On July 25, the Saskatchewan government announced it was considering selling the Global Transportation Hub. The hub was just a business the government should never have been involved in, the official explanation went. A profound silence from the agricultural community suggests farmers agree with this assessment.
For agricultural producers, the Global Transportation Hub opportunity was simple and compelling. Canadian Pacific Railway operates a 300-acre intermodal facility next to the hub that can move 250,000 containers every year. If we add to that a freight village providing comprehensive logistics, transportation, warehousing, and distribution services and a cluster of food processors, we would have something remarkable: opportunity to pursue elusive value-added opportunities in the global food market.
To say Saskatchewan agriculture urgently needs a high through-put intermodal facility is an understatement. After more than 100 years of agricultural history on the Prairies, our transportation systems remain stubbornly segmented and un-integrated. Each mode, whether truck, rail or ship, and the companies operating these modes, developed largely independently. Nowhere is this contradiction more apparent than with container traffic.
Since Malcolm McLean developed the concept in the 1950s, the container has transformed the global economy, including the agricultural trade.
Unbelievable opportunities in East Asia exist for small- and medium-sized prairie producers of containerized products. Small- and medium-sized importers want our containers because they don’t have the commercial storage or working capital to deal with massive pipeline inventories.
Yet only about 13 percent of the 24 million tons of Canadian agricultural products shipped out of the Port of Vancouver in 2017 were containerized. Almost 29 percent of the 885,676 containers shipped out of Vancouver last year were empty, despite the fact they meet on the rail empty hopper cars lumbering east. And the revenue cap provides little incentive for railways to further pursue container traffic in Saskatchewan. Trucks are not even designed to haul containers as full as the railroads permit. Filling containers to capacity with one-ton bulk bags of agricultural products is a death-defying act.
In other words, private industry with its focus on proprietary knowledge, dollars-per-ton, and inventory turnovers has little incentive to reform and rationalize a dysfunctional agricultural transportation system.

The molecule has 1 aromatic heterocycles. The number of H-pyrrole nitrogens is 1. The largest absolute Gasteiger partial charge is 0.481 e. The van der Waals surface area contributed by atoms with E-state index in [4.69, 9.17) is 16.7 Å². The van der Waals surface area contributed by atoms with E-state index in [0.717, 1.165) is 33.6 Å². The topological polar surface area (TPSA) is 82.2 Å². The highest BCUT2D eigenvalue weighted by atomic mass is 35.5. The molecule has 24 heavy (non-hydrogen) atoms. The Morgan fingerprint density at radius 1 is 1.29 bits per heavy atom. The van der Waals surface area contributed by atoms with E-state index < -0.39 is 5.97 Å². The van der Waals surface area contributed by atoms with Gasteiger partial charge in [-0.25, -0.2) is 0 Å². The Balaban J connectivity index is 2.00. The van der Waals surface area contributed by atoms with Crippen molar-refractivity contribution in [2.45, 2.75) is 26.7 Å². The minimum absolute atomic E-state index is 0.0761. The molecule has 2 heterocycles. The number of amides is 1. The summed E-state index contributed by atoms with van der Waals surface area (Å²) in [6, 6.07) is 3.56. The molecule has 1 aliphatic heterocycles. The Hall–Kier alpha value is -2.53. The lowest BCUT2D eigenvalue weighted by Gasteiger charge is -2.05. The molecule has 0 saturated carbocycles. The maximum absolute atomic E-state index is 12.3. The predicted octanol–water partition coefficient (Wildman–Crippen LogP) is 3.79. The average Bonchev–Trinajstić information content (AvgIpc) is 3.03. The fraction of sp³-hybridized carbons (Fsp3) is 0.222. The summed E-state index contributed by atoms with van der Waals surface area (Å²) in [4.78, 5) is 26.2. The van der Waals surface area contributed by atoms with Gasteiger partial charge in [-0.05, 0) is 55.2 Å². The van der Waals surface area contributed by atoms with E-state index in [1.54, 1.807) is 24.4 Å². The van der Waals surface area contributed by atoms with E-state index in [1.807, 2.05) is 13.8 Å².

Imagine this hypothetical scenario: I am a farmer with some shiny beans in my hand. I know there is a 100-million person market for them because last year I sat across the table from someone several time zones away who told me as much. One fall day, the local trucker picks up 43 tons of my beans, including the pods, stones and volunteer mustard. He drives around the bypass and dumps his load within 10 minutes of arriving at the intermodal facility. The beans are cleaned and colour-sorted within a couple hours by a toll processor. Next morning the product is inspected, mechanically bagged and stuffed in a 20-foot container that was stockpiled on-site for this purpose. The container is loaded on a 10,000 foot intermodal train by the end of the week. Private industry alone cannot make this scenario a reality, so let’s stop pretending it might.
What else is there for this province if we can’t make containerization work? What other ways are there to add value to this province? Bryan Richards, president and chief executive officer of the hub, answers the question this way: “Either we shift proteins, pulses and other commodities to value-add processing and move from bulk to containers … or we miss out pretty significantly.”
A polite silence from the agricultural industry about the selloff of the transportation hub means we are either entrenched, scared or risk-averse. In any case, it spells bad news for small- and medium-size farm entrepreneurs.
Paul Sinclair is an associate professor in the University of Regina’s Faculty of Business Administration.